Paul McCartney Joins PETA’s Attack on Human Rights: McCartney should fight against, not join, PETA’s fundraising event

by | Sep 19, 1999

At PETA’s fundraising event in Hollywood on September 18, Paul McCartney presented a special award in honor of his late wife, Linda. He should hang his head in shame for supporting the animal rights movement. Is McCartney so ignorant as not to know the facts behind PETA (People for the Ethical Treatment of Animals) and […]

At PETA’s fundraising event in Hollywood on September 18, Paul McCartney presented a special award in honor of his late wife, Linda. He should hang his head in shame for supporting the animal rights movement.

Is McCartney so ignorant as not to know the facts behind PETA (People for the Ethical Treatment of Animals) and its work? For years, PETA has led the assault on man’s happiness by opposing the use of animals for food, medical research, and even pets.

Recently, animal rights activists are moving in a new direction. In addition to trashing laboratories, threatening researchers, and releasing experimental animals into the wild to die, they are now going to court. Gorillas, house pets and other animals, they claim, have constitutional rights and need emancipation just as did human slaves in the 19th century.

Where did such a preposterous idea come from? From a total failure to understand the meaning and basis of the concept of rights. Animals have rights, goes one fallacious argument, because they have the ability to feel pain. Whereas animals certainly can feel pain, pain is not the basis for rights. Consider the illogic of such a view. If pain were the basis for rights, then it would be all right to kill somebody as long as you did it while he was unconscious. At the same time it would be wrong to put people through medical procedures that caused pain, even though they consented to it. And we would have to go to court to stop sharks from causing pain to the minnows they eat.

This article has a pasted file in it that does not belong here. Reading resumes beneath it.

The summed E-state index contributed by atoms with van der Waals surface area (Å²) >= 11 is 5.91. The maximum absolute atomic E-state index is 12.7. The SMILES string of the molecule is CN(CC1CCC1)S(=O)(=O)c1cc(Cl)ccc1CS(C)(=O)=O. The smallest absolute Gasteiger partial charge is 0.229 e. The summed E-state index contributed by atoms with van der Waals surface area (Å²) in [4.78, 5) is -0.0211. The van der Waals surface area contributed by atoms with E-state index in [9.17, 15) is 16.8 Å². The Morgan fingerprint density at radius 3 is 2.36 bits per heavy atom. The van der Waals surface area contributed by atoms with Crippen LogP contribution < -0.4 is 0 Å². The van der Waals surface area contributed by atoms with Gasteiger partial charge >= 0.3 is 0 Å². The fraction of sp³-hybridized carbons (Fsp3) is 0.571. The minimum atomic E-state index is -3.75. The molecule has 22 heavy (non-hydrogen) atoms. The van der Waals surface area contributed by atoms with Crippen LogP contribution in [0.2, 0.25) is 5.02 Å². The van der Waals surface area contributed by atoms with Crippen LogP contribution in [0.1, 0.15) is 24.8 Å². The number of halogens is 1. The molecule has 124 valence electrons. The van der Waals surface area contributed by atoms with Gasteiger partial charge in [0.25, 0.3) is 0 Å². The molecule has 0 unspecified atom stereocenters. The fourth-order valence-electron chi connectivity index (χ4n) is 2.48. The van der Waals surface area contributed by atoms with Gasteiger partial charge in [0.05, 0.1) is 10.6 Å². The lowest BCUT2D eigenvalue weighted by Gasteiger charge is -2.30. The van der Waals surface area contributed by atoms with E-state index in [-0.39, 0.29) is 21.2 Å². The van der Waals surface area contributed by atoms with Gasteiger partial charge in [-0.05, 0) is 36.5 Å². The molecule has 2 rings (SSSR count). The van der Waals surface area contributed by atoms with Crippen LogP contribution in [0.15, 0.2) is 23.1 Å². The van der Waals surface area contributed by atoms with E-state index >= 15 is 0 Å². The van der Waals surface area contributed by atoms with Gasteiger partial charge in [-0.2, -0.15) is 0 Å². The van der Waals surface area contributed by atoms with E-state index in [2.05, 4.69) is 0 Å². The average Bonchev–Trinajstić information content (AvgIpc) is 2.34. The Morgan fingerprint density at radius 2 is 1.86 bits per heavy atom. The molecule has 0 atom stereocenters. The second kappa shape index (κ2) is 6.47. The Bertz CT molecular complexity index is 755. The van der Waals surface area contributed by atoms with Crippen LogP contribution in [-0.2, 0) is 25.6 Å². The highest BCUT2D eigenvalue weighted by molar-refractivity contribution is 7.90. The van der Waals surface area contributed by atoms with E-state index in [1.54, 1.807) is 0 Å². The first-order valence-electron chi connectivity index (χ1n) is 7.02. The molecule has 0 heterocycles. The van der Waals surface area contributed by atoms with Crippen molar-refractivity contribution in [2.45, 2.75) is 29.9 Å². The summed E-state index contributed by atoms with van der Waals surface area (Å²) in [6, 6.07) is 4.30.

Animals have rights, goes another argument, because animals possess the same capacity for rational thought as humans. There is no scientific evidence for this claim. Consider the most fundamental fact that contradicts it: chimpanzees, the most advanced of the primates, have been on earth for about four million years. During that entire period they have not produced even the rudiments of a primitive culture. If chimpanzees could reason even at a primitive level, this would give them such a competitive advantage in the struggle for survival that the earth would be overrun with chimpanzees. Attempts to teach sign language to chimpanzees revealed that they did not grasp the actual concepts taught at all, rather they used signs virtually at random to signal for things that they wanted. Here is a simple test that would prove once and for all whether chimps really grasp concepts. Place a pile of objects varying in size, shape and color in front of a chimp and sign: Bring me ten green triangles. Such a test would require that chimps count above seven (seven objects can be directly perceived without counting) and that they abstract the attributes of color and shape, as well as of number, from objects. No chimp has ever come close to such a feat.

If chimps cannot reason, then they cannot grasp moral principles. Since rights are moral principles — principles which define and sanction man’s freedom of action in society’the concept of rights is totally beyond a chimp’s power to grasp and therefore is irrelevant to its life. Animal rights activists claim that even if animals cannot grasp moral principles, and thus cannot respect human rights, that we should protect their alleged rights. What rights?